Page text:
How to Admit That You're Wrong

By Leah Fessler

While there is little power in always being right, it's easy to forget the positive potential of being wrong. Author Kathryn Schulz puts it best: "Our love of being right is best understood as our fear of being wrong," she writes. Because our words and actions are constantly reinforcing our identities, finding out that we are wrong can feel like a threat to our stability and sense of self.

In truth, being wrong is more a reflection on our potential growth than an indictment of what we are not, says Liane Davey, organizational psychology expert and author of The Good Fight: Use Productive Conflict to Get Your Team Back on Track. As a leader, if we cannot clearly and strategically admit our mistakes, we'll quickly lose trust and favor. Nor is simply saying "I'm sorry" sufficient.

The formula for admitting you're wrong as a leader is simple: vulnerability plus accountability. Vulnerability is an honest reflection on how you made others feel, and how you feel for having messed up. Accountability is a clear acknowledgement of your actions' impact, and what specifically you will do differently next time.

"When you balance these two elements, it's amazing how much trust you can build," says Davey. "The problem comes when you only have one or the other."

If you overemphasize vulnerability without accountability, dragging on about how terrible you feel without saying what you're going to do differently, people will lose confidence in your future abilities. On the flip side, if you overemphasize your "I've got it" plan but share no emotions or regret, you'll come across as untrustworthy and robotic. Both situations will decrease your leadership integrity, and once it's gone, it's exceptionally difficult to earn back.

"When leaders are willing to put vulnerability and accountability together, employees get the sense that, in this organization you don't always have to get it right, but you do always have to learn and be resilient," Davey explains. "How can you have confidence in leaders who haven't been tested by fire? You can't, and the same goes for leaders' ability to promote employees who haven't been tested."

The goal is to embrace what Davey calls "savvy missteps," as opposed to "sloppy mistakes." The difference between the two is both in how thoughtfully you behave, and how you communicate what you've done wrong.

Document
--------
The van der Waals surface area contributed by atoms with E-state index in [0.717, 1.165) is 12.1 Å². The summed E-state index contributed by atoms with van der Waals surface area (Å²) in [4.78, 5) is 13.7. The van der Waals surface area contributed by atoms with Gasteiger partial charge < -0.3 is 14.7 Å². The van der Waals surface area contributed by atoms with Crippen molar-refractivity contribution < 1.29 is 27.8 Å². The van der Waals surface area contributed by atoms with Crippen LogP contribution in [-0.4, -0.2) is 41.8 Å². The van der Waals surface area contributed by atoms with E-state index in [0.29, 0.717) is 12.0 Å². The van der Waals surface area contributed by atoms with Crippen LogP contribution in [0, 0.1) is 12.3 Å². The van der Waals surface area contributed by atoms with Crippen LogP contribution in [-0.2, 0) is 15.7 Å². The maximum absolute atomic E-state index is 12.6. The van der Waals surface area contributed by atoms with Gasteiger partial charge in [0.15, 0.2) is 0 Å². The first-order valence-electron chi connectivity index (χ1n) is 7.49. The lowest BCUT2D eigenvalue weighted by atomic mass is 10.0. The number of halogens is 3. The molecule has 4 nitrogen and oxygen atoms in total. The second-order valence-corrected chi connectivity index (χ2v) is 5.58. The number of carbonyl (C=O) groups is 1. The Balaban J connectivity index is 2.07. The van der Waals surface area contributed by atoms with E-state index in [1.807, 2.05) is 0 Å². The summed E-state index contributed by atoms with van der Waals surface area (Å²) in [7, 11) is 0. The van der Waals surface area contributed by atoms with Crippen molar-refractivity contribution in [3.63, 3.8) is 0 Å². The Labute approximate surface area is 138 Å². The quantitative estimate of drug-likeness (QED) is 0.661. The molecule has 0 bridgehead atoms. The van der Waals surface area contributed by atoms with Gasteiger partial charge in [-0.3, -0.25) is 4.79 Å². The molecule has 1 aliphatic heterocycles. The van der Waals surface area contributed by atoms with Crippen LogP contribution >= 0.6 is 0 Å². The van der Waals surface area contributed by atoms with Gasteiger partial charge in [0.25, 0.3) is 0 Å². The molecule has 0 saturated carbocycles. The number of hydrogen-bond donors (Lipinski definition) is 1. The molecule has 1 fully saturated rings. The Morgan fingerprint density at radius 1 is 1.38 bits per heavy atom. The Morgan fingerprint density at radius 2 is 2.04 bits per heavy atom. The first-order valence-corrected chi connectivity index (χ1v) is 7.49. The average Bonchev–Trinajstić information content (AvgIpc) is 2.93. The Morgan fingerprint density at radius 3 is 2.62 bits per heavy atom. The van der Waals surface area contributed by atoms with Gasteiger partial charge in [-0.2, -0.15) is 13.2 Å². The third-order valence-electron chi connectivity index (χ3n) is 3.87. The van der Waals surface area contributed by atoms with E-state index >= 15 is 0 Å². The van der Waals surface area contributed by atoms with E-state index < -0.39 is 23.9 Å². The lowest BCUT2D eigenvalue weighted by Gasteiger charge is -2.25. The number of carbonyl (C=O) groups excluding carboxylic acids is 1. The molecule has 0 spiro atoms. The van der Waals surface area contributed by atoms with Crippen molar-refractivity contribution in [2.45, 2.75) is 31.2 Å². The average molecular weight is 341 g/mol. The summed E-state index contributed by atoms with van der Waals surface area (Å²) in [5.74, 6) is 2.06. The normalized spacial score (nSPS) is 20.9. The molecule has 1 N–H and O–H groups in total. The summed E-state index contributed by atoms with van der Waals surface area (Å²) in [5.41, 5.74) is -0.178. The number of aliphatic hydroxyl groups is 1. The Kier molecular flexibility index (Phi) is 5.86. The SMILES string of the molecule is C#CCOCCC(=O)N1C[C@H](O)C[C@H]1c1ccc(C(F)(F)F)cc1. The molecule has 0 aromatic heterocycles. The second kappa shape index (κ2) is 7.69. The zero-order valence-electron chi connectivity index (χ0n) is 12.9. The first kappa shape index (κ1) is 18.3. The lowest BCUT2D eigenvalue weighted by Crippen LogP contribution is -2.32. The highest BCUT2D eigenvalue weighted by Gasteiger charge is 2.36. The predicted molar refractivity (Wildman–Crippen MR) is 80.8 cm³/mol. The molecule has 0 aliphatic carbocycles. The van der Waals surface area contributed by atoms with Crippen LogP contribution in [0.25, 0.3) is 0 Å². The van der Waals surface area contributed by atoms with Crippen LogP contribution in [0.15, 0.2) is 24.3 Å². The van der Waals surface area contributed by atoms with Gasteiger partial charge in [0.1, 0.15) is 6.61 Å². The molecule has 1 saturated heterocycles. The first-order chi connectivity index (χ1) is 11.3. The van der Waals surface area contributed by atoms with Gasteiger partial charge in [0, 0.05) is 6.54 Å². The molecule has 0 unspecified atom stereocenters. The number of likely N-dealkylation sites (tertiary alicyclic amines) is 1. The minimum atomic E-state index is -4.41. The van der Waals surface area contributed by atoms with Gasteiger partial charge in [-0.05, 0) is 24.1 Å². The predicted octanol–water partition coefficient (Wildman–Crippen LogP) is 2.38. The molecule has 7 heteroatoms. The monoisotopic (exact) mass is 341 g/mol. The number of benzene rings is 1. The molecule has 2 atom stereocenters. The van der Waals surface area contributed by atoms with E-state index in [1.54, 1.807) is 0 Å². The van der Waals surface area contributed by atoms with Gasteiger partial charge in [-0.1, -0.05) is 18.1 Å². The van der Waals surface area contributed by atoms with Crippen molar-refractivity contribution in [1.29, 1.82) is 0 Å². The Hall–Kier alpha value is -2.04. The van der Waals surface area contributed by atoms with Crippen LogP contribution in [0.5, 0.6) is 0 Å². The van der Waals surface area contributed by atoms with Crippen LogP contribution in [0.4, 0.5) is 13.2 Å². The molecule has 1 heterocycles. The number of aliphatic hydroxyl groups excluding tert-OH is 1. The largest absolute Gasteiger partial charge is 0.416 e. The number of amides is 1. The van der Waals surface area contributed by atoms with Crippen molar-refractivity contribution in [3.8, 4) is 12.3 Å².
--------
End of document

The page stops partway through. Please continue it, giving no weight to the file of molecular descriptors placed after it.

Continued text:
If you've made a sloppy error that affects nothing beyond your own reputation, it may not be worth public communication. But if you've made a mistake that you personally have learned from, chances are others will too. This is an opportunity to present your error as a savvy mistake — one in which things didn't go as planned, but the consequences are not dire — and strengthen your commitment to your team in doing so.

Above all, it's important to remove judgment from a situation before apologizing for it. Present the objective behavior in a way that is relatively sterile, says Davey. Statements like, "I was rude," or "I rushed to action" are judgments, and they are difficult to learn from. Instead, focus on what specifically you did and what impact it had.

For example, "I made a call about one of our biggest business initiatives in only three days. You left another job to run this unit, and now it looks very different from what you expected." Once you've stated the objective, you can talk about the subjective. For example, "I regret that you might be feeling lost, and that my actions are the cause. I talked you into coming here. I want to do whatever I can to make this situation work better for you."

By differentiating the objective situation from your subjective evaluation, you peel away the drama and allow the employee to learn from what actually happened. Especially as women, it's important to empathize with the impact of major decisions without blaming ourselves for taking necessary action.

"As a leader, your first obligation is to make the right decisions for your business," says Davey. "Your second obligation is to implement your decisions in ways that are kind, humane, and best-suited to your culture and your integrity. You may need to apologize for the impact of a decision, but you should aim to never imply that you're sorry about the decision itself."

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